Social Issues addressed by Sumitomo —Compass for the Future—
Aiming for a carbon neutral society by slashing environmental impacts while securing economic growth underpinned by a next-generation energy management business
Energy is key to achieving environmental-impact-slashing carbon neutrality by 2050 while maintaining the momentum of economic growth.
Sumitomo Corporation has positioned the fostering of next-generation businesses that hasten the emergence of a carbon-neutral society at the heart of SHIFT 2023, its medium-term management plan announced in May 2021. Based on the axiom that what is required for decarbonization is a sustainable energy cycle enabling both environmental impact reduction and economic growth, in April 2021 the company established the Energy Innovation Initiative (EII), a new business organization.
To contribute to a carbon-neutral society by establishing a sustainable energy cycle and achieving decarbonization, the next-generation energy-related businesses of diverse business units have been folded into EII.
Sumitomo Corporation is focusing on three fields: 1) Developing carbon-free energy, such as hydrogen and ammonia, 2) Expanding power and energy services utilizing large-scale storage batteries, hydrogen, decentralized green power, geothermal energy, etc., and 3) CO2 capture, storage, and utilization, including forest-based environmental value creation, CCS, and carbon emissions trading.
For Sumitomo Corporation, contributing to the realization of carbon-neutral societies across the globe based on the local production for local consumption model necessarily entails not only leveraging the company’s own management resources, including human resources and intellectual property, but also wide-ranging collaboration with diverse partners. So, supporting local governments in Japan and abroad in their efforts to achieve carbon neutrality is part of EII’s mission.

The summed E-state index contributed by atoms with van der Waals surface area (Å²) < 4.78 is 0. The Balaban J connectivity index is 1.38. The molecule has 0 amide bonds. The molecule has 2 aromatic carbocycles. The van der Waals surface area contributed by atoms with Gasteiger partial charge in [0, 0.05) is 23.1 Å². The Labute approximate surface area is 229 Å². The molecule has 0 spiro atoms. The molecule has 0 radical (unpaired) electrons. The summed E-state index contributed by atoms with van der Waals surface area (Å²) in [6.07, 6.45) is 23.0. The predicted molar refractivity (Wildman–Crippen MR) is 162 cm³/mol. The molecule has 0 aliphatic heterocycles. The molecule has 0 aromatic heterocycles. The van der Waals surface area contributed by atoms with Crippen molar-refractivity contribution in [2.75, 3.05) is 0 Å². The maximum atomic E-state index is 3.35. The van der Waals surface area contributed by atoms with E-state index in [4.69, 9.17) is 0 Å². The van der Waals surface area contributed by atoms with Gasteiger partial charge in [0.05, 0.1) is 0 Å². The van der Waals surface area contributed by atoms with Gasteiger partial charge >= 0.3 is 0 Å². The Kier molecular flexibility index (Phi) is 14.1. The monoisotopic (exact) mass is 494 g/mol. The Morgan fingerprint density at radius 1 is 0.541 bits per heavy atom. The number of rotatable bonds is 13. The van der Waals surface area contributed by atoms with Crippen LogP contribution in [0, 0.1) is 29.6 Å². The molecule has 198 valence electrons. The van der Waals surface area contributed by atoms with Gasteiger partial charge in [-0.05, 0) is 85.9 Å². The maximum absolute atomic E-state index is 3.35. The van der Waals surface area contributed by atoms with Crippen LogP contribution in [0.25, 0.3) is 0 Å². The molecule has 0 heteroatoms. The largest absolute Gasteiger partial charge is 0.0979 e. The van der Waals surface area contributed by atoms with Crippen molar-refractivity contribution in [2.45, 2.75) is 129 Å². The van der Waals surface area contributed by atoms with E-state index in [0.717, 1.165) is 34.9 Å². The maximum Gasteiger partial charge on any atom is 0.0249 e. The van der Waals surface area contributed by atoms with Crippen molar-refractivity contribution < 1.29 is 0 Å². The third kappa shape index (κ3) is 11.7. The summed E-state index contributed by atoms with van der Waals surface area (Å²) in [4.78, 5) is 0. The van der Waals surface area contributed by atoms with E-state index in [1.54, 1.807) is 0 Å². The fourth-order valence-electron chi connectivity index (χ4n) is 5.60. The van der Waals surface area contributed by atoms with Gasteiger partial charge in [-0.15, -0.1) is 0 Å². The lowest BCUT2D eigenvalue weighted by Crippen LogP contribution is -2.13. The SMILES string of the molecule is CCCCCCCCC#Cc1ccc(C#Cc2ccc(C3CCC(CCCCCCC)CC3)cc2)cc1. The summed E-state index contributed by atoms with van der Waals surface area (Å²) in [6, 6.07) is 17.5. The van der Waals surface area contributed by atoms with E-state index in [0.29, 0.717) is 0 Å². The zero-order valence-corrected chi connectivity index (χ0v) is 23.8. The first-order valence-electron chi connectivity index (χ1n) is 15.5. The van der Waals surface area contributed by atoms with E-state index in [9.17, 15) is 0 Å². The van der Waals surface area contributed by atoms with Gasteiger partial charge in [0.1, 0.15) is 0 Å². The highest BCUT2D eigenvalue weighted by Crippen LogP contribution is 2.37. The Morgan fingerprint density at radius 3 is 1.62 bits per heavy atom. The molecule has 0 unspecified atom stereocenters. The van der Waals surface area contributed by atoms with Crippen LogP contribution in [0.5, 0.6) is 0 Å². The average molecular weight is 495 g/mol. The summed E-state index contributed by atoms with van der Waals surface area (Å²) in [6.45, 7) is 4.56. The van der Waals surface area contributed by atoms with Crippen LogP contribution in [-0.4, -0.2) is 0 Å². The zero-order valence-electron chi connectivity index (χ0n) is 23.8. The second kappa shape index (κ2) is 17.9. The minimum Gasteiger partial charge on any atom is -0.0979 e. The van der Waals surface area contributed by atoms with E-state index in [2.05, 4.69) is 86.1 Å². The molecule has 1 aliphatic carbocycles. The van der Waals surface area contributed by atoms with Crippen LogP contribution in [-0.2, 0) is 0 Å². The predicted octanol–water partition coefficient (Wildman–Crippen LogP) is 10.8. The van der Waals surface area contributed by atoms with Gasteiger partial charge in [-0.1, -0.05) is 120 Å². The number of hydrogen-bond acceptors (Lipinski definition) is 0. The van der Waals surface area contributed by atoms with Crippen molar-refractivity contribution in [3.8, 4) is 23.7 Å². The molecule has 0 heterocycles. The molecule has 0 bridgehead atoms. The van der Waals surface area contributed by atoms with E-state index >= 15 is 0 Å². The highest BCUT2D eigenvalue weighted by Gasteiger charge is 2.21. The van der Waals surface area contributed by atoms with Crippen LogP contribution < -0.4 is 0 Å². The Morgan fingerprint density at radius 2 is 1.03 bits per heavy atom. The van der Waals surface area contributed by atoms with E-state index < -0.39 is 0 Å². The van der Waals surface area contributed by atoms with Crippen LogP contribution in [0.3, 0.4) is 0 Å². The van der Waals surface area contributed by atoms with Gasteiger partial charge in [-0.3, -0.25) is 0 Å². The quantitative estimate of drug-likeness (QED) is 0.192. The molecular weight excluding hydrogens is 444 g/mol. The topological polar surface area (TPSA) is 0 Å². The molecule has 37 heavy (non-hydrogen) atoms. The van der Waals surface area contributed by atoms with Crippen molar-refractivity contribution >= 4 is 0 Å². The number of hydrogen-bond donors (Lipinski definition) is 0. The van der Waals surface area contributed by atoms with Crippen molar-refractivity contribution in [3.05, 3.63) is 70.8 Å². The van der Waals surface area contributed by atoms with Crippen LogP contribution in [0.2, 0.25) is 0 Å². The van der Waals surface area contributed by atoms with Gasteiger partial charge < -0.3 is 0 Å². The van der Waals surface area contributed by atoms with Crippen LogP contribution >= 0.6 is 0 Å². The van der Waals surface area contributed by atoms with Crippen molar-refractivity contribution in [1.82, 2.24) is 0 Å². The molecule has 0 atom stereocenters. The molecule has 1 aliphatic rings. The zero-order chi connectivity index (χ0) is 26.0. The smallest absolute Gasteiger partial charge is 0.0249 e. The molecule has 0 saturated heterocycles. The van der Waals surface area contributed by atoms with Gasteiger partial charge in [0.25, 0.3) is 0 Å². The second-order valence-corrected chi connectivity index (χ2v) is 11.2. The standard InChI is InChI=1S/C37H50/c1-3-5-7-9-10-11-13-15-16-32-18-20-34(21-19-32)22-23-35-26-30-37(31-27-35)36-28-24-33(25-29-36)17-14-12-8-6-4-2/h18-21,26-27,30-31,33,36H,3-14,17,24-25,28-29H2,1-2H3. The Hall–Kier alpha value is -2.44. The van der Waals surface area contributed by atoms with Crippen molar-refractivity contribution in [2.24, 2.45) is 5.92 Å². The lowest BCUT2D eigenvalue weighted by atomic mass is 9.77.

For example, in January 2021 Sumitomo Corporation concluded a partnership agreement on hydrogen use and community development with Namie Town in Fukushima Prefecture, a community devastated by the 2011 Great East Japan Earthquake. In its 2050 Zero Carbon City Declaration, Namie positions local production of hydrogen and other types of renewable energy for local consumption as a key component of recovery from the disaster. Although the catastrophe occurred more than 10 years ago and the rebuilding of infrastructure is progressing, albeit gradually, the town’s population is still only roughly 10% of its pre-disaster level. How to develop a sustainable flourishing community is a pressing issue for Namie.
Based on the concept, “A Namie-initiated energy shift that the world will want to imitate,” Namie Town and Sumitomo Corporation have joined forces to promote a transition from energy derived from fossil fuels to solar, wind and other renewable energies, not least hydrogen. Deploying its expertise for the benefit of Namie, Sumitomo Corporation’s collaboration with the town has two principal aspects: one is community development capitalizing on the use of hydrogen energy, and the other is establishment of a hub for initiatives, utilizing MIRAI LAB PALETTE, which is an open innovation lab designed and operated by Sumitomo Corporation.
Regarding the first aspect, Sumitomo Corporation will set up a multifunctional hydrogen station in the town and introduce fuel-cell mobility in the form of vehicles, bicycles, etc. to give the community “legs,” thus creating opportunities for the residents to gain real-life experience of the new value available through hydrogen use. The partners will undertake studies to evaluate the feasibility of businesses using hydrogen energy and promote tie-ups with local companies and other potential business partners. Moreover, local production of hydrogen is envisaged.